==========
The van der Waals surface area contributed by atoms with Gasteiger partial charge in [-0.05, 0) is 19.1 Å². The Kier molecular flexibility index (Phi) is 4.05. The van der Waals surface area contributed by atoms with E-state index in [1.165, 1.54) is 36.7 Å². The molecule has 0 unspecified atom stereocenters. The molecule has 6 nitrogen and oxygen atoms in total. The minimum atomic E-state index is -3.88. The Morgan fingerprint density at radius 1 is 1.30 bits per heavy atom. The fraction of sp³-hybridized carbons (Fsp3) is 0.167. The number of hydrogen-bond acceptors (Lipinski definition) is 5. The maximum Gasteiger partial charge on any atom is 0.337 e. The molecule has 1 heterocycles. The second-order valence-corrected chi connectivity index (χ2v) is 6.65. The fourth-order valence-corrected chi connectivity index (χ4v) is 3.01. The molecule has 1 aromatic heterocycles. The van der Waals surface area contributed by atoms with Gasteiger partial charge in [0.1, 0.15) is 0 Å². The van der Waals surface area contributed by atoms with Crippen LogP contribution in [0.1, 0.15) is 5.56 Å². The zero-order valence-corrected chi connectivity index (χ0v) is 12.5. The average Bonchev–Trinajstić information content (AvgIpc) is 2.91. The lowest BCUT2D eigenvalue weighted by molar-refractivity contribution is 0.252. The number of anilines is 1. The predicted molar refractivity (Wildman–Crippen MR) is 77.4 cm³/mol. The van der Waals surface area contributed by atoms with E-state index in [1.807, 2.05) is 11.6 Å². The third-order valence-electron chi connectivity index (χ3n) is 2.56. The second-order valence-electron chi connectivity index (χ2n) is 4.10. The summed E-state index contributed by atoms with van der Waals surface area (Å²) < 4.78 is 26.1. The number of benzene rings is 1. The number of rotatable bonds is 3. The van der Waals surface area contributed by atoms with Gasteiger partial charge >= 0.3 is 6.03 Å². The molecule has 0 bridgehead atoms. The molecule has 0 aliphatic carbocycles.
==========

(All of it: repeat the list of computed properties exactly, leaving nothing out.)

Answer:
The van der Waals surface area contributed by atoms with Gasteiger partial charge in [-0.05, 0) is 19.1 Å². The Kier molecular flexibility index (Phi) is 4.05. The van der Waals surface area contributed by atoms with E-state index in [1.165, 1.54) is 36.7 Å². The molecule has 0 unspecified atom stereocenters. The molecule has 6 nitrogen and oxygen atoms in total. The minimum atomic E-state index is -3.88. The Morgan fingerprint density at radius 1 is 1.30 bits per heavy atom. The fraction of sp³-hybridized carbons (Fsp3) is 0.167. The number of hydrogen-bond acceptors (Lipinski definition) is 5. The maximum Gasteiger partial charge on any atom is 0.337 e. The molecule has 1 heterocycles. The second-order valence-corrected chi connectivity index (χ2v) is 6.65. The fourth-order valence-corrected chi connectivity index (χ4v) is 3.01. The molecule has 1 aromatic heterocycles. The van der Waals surface area contributed by atoms with Gasteiger partial charge in [0.1, 0.15) is 0 Å². The van der Waals surface area contributed by atoms with Crippen LogP contribution in [0.1, 0.15) is 5.56 Å². The zero-order valence-corrected chi connectivity index (χ0v) is 12.5. The average Bonchev–Trinajstić information content (AvgIpc) is 2.91. The lowest BCUT2D eigenvalue weighted by molar-refractivity contribution is 0.252. The number of anilines is 1. The predicted molar refractivity (Wildman–Crippen MR) is 77.4 cm³/mol. The van der Waals surface area contributed by atoms with E-state index in [1.807, 2.05) is 11.6 Å². The third-order valence-electron chi connectivity index (χ3n) is 2.56. The second-order valence-electron chi connectivity index (χ2n) is 4.10. The summed E-state index contributed by atoms with van der Waals surface area (Å²) < 4.78 is 26.1. The number of benzene rings is 1. The number of rotatable bonds is 3. The van der Waals surface area contributed by atoms with Gasteiger partial charge >= 0.3 is 6.03 Å². The molecule has 0 bridgehead atoms. The molecule has 0 aliphatic carbocycles.